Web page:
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"Freedom of Occupation": Excerpt from the Staats-Lexikon: "Trade and Manufacturing" (1845-1848)

As this excerpt from Carl von Rotteck and Carl Welcker’s Staats-Lexikon (1845-1848) demonstrates, even liberals who opposed guilds and favored occupational freedom worried that a free labor market might lead to the dominance of large capitalists over small businesses. The author advocates cooperatives, voluntary associations, and education as correctives rather than government intervention.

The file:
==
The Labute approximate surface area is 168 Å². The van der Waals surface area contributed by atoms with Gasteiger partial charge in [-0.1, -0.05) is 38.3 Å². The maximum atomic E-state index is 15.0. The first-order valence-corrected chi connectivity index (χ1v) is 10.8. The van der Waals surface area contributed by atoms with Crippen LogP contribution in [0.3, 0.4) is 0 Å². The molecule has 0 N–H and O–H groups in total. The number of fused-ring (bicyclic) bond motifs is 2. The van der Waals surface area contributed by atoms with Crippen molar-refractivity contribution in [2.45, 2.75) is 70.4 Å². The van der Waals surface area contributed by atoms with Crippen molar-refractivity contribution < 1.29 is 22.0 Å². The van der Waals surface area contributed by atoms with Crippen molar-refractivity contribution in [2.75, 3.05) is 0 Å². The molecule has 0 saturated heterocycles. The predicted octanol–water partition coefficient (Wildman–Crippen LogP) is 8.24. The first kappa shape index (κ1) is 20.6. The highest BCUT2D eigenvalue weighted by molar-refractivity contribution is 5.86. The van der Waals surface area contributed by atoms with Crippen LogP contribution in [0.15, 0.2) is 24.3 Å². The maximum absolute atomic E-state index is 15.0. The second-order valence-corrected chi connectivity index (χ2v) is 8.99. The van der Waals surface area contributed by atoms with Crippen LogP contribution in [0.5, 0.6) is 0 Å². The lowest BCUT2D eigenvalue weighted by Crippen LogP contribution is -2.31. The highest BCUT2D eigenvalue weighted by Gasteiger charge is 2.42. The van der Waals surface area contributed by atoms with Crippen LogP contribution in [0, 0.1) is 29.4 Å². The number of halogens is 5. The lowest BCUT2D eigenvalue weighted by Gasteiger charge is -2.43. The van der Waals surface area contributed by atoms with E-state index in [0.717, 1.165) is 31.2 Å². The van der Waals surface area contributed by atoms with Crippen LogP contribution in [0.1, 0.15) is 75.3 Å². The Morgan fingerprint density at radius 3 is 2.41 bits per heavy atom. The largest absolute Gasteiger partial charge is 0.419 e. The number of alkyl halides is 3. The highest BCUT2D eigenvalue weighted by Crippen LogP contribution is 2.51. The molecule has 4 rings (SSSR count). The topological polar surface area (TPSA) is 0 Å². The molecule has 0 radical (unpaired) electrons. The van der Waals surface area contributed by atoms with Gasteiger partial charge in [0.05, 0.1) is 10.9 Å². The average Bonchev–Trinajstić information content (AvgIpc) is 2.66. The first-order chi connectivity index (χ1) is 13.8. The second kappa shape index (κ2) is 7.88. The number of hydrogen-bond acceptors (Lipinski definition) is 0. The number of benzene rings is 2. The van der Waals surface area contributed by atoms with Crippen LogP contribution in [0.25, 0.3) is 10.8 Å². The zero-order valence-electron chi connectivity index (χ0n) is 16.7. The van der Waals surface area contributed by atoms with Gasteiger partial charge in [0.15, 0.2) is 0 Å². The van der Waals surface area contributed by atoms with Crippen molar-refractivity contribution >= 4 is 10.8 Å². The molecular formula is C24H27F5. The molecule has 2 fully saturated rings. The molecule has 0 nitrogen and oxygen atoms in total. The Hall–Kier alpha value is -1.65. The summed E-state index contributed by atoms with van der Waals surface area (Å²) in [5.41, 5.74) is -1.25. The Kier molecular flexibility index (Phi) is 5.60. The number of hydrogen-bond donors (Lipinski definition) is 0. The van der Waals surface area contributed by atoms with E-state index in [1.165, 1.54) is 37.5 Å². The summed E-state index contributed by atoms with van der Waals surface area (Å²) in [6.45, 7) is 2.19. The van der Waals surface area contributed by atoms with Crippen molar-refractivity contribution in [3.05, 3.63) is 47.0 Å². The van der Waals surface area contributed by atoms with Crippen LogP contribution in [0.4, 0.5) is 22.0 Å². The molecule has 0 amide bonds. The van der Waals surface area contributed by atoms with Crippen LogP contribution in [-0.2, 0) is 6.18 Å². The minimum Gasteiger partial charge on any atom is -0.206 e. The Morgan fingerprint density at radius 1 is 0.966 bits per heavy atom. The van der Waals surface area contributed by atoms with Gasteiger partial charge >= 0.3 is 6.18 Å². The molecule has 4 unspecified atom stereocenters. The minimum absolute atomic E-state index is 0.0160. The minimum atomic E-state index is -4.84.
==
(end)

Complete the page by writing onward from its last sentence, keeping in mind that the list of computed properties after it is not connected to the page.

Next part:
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B) Occupational freedom. In contrast to compulsory guild membership, occupational freedom consists in not binding the practice of a trade to a specific time and manner of learning, to a period of travel as a journeyman, to a test of knowledge and skill involving the production of a craft masterpiece, or to the number of those already practicing the trade. Freedom is the natural condition, it is the right that requires no particular proof; restricting freedom, on the other hand, has to be proven necessary in order to maintain the rights of third parties or for the greater public good. But freedom is far different from anarchy; it is necessarily limited in the interest of the whole through law. Thus, in a condition of freedom, even the occupational trades have their laws in a constitution of occupational freedom, a law on practicing trades, within which they can operate and provide training. The transition from compulsion to freedom is often no less painful for the habits and interests that have developed under the former than the transition from freedom to compulsion is for the opposing interests. The serf who must henceforth support himself by his own hard work resists the removal of the yoke under which his lord and master, although permitted to beat him, was also required to feed him; a free man would rather die than submit to such a yoke. The guild spirit fears ruin and death from starvation when the barriers are open to competitive rivalry from hard work and skill; where occupational freedom has existed long enough for the fleshpots of Egypt to have vanished from the memory of the current generation, [there] one does not grasp how the practice of an occupation might count as a prerogative that the members of a corporate body claim exclusively for themselves. When the guilds arose and formed, they had to give themselves the power to protect person and property, fend off violence, promote their interests; they also needed to establish instruction and preparations for practicing a trade. The authority of the state focused its resources and its efficacy almost exclusively on war. The beneficial exchange of corporate privilege and compulsion for civic equality of rights and freedom presupposes that the whole [of society] has proceeded toward laws and institutions that secure the right of the individual and afford him the opportunity to train himself to become a useful member of society, in accordance with his own talents and capabilities. – After the abolition of compulsory guild membership, the state’s regulations remain, whereby the dangers that can arise among some occupational trades through ineptitude or negligence with regard to the health, life, and property of citizens are meant to be prevented; likewise with concern for the regular operation of those trades that supply society with indispensable goods, especially foodstuffs. Furthermore, everyone will be required to specify which occupation, one or several,

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